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MLS oddities: Stillitano has a job, MLS the shootout.

By Robert Wagman
Special to SoccerTimes

WASHINGTON, D.C. (Saturday, September 26, 1998) -- As the third Major League Soccer regular season winds down, it seems a good time to consider several aspects of the still young professional league. But before we get to that, I have to join every other soccer writer in this country commenting on the Metrostarsí Monday firing of Alfonso Mondelo and hiring of Bora Milutinovic.

The New Jersey clubís vice president and general manager Charlie Stillitano said that something had to be done in the wake of the teamís late season slide. He told reporters that drastic measures were needed.

As I see it, Stillitano actually had four choices. He could have petitioned the league to allow the Metrostars to have five captains and to be able to play with two balls; he could have fired most of the players; he could have fired himself; or he could fire Mondelo, who as recently as early August was being touted by the New York soccer media as the potential Coach of the Year in Major League Soccer.

When the league wouldnít go for the five captains, two ball idea, Stillitano took the easy way out and canned the coach. That he brought in Bora was something approaching a stroke of genius.

Columbus, having lost two of their last three does not look unbeatable, and Bora just might be able to get the Metrostars into the division final against (Washington) D.C. United (assuming United gets past Miami). If Bora does that, Stillitano might accomplish his main goal, saving his own job.

Regardless, something very major is going to have to happen in New York. What should be the leagueís showcase franchise, is this season drawing horrendous crowds. Since June, the MetroStars have averaged 12,343 over 12 matches. For the season, attendance is down almost 30 percent from MLSí inaugural season, even given the boost from the 56,404 who showed up for the pre-World Cup doubleheader with the Columbia-Scotland match. Attendance has averaged 16,519, in a market MLS says will easily support two MLS franchises.

Having gotten that out of the way, letís turn to my own personal number one -- what I hate most about MLS -- the dreaded shootout.

Yes, I know, I have heard MLS Commissioner Doug Loganís "why we should all love the shootout" speech so often I can now recite it with him in several languages. But what it comes down to is this: MLS believes to a moral certitude that the American sports audience is absolutely conditioned to have a final result, a winner and a loser. Thatís why, they argue, we have extra innings, overtime to a conclusion in basketball, overtime in the NFL that almost always produces a winner, etc. Americans just canít abide a sport that allows draws.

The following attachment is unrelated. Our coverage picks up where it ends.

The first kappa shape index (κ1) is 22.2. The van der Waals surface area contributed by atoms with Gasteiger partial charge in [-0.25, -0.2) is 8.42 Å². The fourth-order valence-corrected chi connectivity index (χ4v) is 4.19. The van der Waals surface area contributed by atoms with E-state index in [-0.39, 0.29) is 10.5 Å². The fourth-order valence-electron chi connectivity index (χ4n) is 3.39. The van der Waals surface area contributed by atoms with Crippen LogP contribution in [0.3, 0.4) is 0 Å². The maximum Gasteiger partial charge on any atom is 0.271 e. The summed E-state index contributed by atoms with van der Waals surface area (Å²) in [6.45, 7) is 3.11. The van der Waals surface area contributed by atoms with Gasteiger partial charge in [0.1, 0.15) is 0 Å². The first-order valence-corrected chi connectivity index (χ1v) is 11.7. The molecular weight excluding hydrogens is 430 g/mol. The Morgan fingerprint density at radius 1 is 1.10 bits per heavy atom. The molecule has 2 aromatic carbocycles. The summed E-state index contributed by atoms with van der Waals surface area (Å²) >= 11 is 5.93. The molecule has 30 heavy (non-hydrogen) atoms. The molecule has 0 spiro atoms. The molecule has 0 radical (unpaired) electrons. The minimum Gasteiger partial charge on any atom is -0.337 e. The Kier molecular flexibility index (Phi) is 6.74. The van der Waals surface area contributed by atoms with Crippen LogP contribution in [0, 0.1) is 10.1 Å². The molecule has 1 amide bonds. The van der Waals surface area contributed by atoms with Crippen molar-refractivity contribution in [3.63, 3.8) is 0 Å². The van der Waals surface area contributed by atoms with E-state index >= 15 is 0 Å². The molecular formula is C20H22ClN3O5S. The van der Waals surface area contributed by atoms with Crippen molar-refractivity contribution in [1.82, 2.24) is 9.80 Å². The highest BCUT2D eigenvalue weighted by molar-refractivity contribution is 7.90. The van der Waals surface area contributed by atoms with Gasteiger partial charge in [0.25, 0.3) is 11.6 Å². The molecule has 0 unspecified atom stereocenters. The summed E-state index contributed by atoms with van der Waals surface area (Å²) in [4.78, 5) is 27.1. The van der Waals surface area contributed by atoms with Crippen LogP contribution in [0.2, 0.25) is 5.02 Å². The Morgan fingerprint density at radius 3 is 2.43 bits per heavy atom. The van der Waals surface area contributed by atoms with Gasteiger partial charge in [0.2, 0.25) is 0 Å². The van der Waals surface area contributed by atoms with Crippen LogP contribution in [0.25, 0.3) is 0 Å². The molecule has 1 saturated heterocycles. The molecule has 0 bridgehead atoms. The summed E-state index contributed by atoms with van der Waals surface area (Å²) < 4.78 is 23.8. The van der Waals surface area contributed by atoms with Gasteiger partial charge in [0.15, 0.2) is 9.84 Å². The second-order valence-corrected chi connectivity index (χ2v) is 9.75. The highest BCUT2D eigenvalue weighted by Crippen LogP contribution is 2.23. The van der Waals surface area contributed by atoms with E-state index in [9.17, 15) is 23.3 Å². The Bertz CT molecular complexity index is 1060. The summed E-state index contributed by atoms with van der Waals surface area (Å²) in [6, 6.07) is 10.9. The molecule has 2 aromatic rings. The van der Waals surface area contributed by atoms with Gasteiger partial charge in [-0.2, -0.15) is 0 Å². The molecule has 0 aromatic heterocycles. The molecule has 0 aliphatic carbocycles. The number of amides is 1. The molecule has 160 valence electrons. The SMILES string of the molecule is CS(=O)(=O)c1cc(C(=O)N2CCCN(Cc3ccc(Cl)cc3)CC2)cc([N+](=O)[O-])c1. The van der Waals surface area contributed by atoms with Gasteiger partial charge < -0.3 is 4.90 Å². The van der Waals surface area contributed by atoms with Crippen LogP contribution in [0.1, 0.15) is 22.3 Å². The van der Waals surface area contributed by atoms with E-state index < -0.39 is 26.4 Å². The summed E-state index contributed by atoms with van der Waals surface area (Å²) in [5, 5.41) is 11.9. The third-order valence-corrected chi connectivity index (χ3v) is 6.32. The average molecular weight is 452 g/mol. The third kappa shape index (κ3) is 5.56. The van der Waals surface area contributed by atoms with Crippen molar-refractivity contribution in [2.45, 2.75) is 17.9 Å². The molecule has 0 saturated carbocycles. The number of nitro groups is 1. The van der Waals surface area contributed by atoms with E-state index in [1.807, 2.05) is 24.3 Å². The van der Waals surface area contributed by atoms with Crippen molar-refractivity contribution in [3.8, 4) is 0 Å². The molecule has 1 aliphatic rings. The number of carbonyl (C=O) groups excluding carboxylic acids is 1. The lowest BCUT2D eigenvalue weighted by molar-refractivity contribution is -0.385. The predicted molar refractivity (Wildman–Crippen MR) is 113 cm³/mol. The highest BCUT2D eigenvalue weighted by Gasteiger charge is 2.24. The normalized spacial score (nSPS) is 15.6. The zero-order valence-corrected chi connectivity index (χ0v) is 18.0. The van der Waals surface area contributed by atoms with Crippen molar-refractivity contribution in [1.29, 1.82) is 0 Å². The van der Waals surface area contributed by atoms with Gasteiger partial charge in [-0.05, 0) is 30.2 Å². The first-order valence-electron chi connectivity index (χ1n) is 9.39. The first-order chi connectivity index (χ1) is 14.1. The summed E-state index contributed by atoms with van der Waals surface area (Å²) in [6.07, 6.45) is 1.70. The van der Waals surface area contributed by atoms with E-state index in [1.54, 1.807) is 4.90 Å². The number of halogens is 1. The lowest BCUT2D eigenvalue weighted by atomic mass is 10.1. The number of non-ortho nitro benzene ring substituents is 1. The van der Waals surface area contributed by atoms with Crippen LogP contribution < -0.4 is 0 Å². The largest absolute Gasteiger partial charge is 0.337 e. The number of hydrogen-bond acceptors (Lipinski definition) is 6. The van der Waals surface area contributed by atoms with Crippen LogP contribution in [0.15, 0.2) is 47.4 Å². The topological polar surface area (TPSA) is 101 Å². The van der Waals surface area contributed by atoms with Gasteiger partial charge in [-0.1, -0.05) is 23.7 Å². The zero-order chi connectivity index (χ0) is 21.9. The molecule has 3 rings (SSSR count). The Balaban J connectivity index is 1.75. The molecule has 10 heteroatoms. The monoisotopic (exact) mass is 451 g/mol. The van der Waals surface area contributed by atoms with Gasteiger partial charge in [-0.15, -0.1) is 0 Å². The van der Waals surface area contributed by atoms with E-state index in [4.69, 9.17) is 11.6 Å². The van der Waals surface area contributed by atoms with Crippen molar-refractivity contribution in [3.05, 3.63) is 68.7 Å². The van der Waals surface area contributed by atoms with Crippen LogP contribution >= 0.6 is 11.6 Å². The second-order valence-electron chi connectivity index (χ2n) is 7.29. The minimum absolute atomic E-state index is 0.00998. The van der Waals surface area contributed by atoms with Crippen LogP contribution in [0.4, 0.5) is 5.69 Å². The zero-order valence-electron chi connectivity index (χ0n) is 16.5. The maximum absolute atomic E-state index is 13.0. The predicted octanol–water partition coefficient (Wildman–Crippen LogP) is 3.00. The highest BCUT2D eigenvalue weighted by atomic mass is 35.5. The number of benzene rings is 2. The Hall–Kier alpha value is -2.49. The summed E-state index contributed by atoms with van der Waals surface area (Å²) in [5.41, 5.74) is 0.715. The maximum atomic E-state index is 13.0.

Besides they argue, the shootout is exciting. And to this I have to agree. But so too is a crash on the first turn at Indianapolis and some of the shootouts I have seen make you want to turn away like it was a car wreck.

My problem with the shootout as practiced in Major League Soccer is that it is at its heart, fundamentally unfair. I remember a match this summer when Tampa was down 2-0 to DC United, in Washington, with about 30 minutes to time. In an amazing display of guts the Mutiny came back to tie the match at 2-2.

Up came the shootout, and United won. So Tampa went home with nothing to show for a really inspiring effort. They could have mailed in the last half hour of play, lost 4-0, and gotten the same result. And that is simply, and fundamentally, wrong.

It seems to me there are very simple ways of solving this. The easiest is to do what the rest of the world does -- if a match ends in a draw, leave it that way and award each team one point. But if you are so absolutely convinced the U.S. soccer audience can not bring itself to accept this concept of drawn matches, ok, have the shootout, but give the losing team something to show for their effort in the match. One way would be to award one point to each team for a tie, and award the team winning the shootout a bonus point. If you believe that a one point difference between a shootout win and a regular time win is not enough (3 for a regular time win, 2 for a shootout win), give 4 points for a regular time win, 2 to the shootout winner, 1 to the shootout loser (4-2-1).

Needless to say, I noted with interest the announcement by Japanís premier J-League that they are eliminating the use of penalty kicks to decide the winner of regular league matches. Formally, like MLS, if a match ended in a draw, a winner was decided by kicks from the penalty spot. Now, if a match ends in a draw, as in most leagues around the world, each team will take home one point.

Bob Wagman wrote a nationally syndicated political column for Scripps-Howard for many years. At the same time he has covered soccer in North America for British and South African newspapers since the days of the North American Soccer League. His "Football In America" column now appears regularly in British newspapers. He can be e-mailed at